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Surrey Mayor Linda Hepner gives her State of the City address and presents the city's economic outlook and plans for the coming year at a luncheon in Surrey, B.C. May 20, 2015.

Jeff Vinnick/The Globe and Mail

RCMP will be gaining new access to municipal traffic cameras in Surrey to help with their investigations as fears grow that a bystander will be caught in the crossfire of a gang conflict that has led to 31 shootings this year.

The plan was among several tactics announced by senior Mounties, Surrey's mayor and the B.C. solicitor-general on Friday as they sought to reassure the public in light of a major conflict among low-level drug gangs in the city southeast of Vancouver.

RCMP will gain 24-hour access to Surrey's network of 330 traffic cameras as well as an additional 75 traffic cameras that are to be installed soon, police told a news conference attended by Mayor Linda Hepner at the main Surrey detachment of the RCMP.

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Since Jan. 1, there have been 31 shootings in the city, with eight injured and one fatality as drug gangs used firearms to settle their disputes. This week, police have made five arrests and seized 13 guns linked to the gang violence. On March 16, RCMP seized more than $4.5-million in drugs.

RCMP assistant commissioner Bill Fordy, the officer in charge of the Surrey detachment, said police will not be continually monitoring cameras, but will have easier access to help specific criminal investigations. He suggested RCMP will have access to the camera images within their offices, something they have not had in the past.

Mr. Fordy said he did not expect the B.C. privacy commissioner would have any concerns.

But the proposal raises troubling questions, such as how the information from the camera footage will be used and for how long.

"We need to be careful that extraordinary solutions adopted to fight a dangerous situation in the present don't open the door to massive and permanent police surveillance in the future," said Josh Paterson, executive director of the British Columbia Civil Liberties Association.

Ms. Hepner said that in the past, police might not have had access to images at times when municipal staff were not around, but that will change with the new approach. Mr. Fordy said he had requested the policy change.

While the focus has been on Surrey, RCMP said Friday that the conflict is part of a region-wide fight over control of the drug trade.

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"This issue is not unique to Surrey. The criminal element does not respect the boundaries of a city," said Mr. Fordy, adding that police do not want to follow any strategy that would shift the conflict to another community.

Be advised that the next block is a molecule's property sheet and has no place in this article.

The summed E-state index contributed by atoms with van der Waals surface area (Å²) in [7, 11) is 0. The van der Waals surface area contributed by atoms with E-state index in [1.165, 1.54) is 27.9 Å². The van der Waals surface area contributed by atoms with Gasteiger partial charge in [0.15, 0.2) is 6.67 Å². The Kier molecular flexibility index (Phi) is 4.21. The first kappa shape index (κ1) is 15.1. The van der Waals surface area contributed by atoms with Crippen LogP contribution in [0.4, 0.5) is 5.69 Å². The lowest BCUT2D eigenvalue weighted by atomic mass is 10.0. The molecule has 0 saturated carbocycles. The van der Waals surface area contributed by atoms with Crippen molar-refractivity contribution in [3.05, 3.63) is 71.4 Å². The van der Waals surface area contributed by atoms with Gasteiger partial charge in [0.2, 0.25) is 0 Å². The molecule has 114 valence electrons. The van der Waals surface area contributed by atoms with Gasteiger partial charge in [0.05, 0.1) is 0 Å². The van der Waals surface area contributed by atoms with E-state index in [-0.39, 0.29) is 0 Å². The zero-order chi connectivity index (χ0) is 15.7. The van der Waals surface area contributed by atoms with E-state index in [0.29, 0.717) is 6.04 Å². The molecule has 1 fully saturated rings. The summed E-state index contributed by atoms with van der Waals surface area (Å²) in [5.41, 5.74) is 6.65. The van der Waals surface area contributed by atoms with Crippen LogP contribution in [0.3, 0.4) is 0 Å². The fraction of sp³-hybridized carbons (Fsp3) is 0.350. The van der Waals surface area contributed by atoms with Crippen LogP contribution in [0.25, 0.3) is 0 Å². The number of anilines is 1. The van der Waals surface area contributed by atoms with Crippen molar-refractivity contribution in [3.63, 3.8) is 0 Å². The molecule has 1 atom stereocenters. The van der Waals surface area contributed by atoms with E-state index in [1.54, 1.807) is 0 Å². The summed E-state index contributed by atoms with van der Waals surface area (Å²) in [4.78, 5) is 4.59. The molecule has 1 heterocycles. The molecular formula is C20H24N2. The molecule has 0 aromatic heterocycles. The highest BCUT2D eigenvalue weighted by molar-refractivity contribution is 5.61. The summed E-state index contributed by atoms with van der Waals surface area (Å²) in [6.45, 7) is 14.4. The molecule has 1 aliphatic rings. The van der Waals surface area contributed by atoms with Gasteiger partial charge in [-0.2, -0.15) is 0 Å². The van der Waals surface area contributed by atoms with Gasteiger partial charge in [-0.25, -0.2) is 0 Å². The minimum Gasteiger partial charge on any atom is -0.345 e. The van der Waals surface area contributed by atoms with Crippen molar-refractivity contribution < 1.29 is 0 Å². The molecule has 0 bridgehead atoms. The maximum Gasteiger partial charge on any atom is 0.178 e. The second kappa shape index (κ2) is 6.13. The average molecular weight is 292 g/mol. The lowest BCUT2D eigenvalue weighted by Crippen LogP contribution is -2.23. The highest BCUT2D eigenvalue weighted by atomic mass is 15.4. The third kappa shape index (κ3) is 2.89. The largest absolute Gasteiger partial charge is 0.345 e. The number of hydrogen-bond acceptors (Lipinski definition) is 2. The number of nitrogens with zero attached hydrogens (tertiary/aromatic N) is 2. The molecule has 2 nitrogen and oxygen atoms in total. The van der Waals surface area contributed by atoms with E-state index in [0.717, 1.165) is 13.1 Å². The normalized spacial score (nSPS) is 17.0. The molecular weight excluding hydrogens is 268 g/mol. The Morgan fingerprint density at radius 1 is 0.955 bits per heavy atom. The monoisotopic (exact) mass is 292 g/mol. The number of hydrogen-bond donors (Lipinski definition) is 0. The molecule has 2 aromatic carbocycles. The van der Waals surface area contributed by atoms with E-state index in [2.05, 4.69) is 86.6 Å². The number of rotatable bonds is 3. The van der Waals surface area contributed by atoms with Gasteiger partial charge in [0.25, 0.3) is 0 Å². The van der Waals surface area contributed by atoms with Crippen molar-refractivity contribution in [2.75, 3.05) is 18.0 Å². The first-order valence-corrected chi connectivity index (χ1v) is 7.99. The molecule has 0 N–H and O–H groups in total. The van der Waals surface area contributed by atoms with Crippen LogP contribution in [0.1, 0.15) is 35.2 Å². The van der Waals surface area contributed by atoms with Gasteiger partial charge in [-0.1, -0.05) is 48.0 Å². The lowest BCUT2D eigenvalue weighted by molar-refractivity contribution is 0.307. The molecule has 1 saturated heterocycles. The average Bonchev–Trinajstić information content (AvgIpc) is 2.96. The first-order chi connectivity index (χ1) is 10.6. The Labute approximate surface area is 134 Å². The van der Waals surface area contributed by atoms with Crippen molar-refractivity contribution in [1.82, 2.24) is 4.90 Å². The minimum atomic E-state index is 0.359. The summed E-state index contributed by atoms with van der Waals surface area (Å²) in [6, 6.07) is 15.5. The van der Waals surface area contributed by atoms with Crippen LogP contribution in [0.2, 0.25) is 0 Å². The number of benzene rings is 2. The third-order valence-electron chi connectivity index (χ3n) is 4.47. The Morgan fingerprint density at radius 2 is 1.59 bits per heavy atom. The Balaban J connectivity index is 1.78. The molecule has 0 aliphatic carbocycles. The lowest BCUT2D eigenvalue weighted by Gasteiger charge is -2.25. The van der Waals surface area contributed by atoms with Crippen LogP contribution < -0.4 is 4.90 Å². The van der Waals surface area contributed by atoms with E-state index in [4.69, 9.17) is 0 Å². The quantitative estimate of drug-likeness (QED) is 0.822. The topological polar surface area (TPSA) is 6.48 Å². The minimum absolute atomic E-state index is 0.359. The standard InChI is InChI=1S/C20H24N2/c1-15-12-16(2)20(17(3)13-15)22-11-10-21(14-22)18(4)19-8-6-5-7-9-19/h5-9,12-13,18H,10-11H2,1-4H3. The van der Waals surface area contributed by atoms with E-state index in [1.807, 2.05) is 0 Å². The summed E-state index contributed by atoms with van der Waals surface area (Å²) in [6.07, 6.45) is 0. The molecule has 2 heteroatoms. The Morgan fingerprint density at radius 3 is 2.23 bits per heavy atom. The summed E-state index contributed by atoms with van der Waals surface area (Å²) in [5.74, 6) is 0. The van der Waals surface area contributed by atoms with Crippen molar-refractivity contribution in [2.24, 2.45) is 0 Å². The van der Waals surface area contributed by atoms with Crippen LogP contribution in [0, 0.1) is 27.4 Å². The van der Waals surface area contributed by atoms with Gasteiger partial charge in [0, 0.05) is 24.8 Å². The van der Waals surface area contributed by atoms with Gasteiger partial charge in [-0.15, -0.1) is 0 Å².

"We want to arrest these people. We want to advance prosecutions and we want them to be rightly dealt with through the judicial system."

RCMP assistant commissioner Dan Malo, the district commander for the Lower Mainland, said he and investigators are deeply worried about members of the public being hit by stray bullets fired by gang members settling their scores.

"We've been lucky that that has not yet happened," he said in an interview after the main news conference. "These young kids are not waiting for opportunities where there's nobody around. They're not organized enough to make sure that that happens so we simply have to stop it."

There's a particular sensitivity in Surrey to bystanders and gang conflicts. In October, 2007, fireplace repairman Ed Schellenberg, aged 55, and 22-year-old Chris Mohan were killed in a Surrey apartment along with four men with criminal-gang links. It was the worst gangland slaying in B.C. history.

Increased police air support, RCMP major crime investigators and resources from the Lower Mainland canine units are also being deployed into Surrey, officials said.

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Police declined to provide numbers on officers and other resources, citing confidentiality issues around their approaches.

Ms. Hepner suggested Friday's news conference was about drawing a line against the gangsters.

"If you don't draw the line, nothing gets done," she said

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